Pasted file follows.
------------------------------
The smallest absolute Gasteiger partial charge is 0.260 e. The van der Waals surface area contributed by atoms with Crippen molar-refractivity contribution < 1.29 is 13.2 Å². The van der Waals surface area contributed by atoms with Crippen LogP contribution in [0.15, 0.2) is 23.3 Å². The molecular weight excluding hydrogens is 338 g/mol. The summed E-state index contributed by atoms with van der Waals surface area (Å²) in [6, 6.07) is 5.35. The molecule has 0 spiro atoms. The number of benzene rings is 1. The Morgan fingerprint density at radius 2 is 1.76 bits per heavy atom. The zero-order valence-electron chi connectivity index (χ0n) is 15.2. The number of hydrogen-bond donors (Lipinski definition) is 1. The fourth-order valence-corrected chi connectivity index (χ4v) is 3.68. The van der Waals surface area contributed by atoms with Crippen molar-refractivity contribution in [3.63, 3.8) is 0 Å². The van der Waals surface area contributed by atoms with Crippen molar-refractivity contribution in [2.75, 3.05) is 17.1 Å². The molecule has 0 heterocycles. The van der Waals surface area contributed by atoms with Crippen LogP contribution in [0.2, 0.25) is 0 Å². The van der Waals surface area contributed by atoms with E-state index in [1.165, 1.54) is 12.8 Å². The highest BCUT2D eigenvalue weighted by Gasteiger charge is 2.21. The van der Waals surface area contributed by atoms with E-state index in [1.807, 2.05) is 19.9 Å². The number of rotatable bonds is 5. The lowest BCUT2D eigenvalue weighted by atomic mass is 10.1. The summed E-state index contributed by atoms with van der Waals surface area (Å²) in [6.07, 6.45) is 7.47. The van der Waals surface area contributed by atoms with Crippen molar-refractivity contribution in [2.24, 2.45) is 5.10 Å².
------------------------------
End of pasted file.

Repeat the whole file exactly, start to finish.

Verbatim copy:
The smallest absolute Gasteiger partial charge is 0.260 e. The van der Waals surface area contributed by atoms with Crippen molar-refractivity contribution < 1.29 is 13.2 Å². The van der Waals surface area contributed by atoms with Crippen LogP contribution in [0.15, 0.2) is 23.3 Å². The molecular weight excluding hydrogens is 338 g/mol. The summed E-state index contributed by atoms with van der Waals surface area (Å²) in [6, 6.07) is 5.35. The molecule has 0 spiro atoms. The number of benzene rings is 1. The Morgan fingerprint density at radius 2 is 1.76 bits per heavy atom. The zero-order valence-electron chi connectivity index (χ0n) is 15.2. The number of hydrogen-bond donors (Lipinski definition) is 1. The fourth-order valence-corrected chi connectivity index (χ4v) is 3.68. The van der Waals surface area contributed by atoms with Crippen molar-refractivity contribution in [3.63, 3.8) is 0 Å². The van der Waals surface area contributed by atoms with Crippen molar-refractivity contribution in [2.75, 3.05) is 17.1 Å². The molecule has 0 heterocycles. The van der Waals surface area contributed by atoms with Crippen LogP contribution in [0.2, 0.25) is 0 Å². The van der Waals surface area contributed by atoms with E-state index in [1.165, 1.54) is 12.8 Å². The highest BCUT2D eigenvalue weighted by Gasteiger charge is 2.21. The van der Waals surface area contributed by atoms with E-state index in [1.807, 2.05) is 19.9 Å². The number of rotatable bonds is 5. The lowest BCUT2D eigenvalue weighted by atomic mass is 10.1. The summed E-state index contributed by atoms with van der Waals surface area (Å²) in [6.07, 6.45) is 7.47. The van der Waals surface area contributed by atoms with Crippen molar-refractivity contribution in [2.24, 2.45) is 5.10 Å².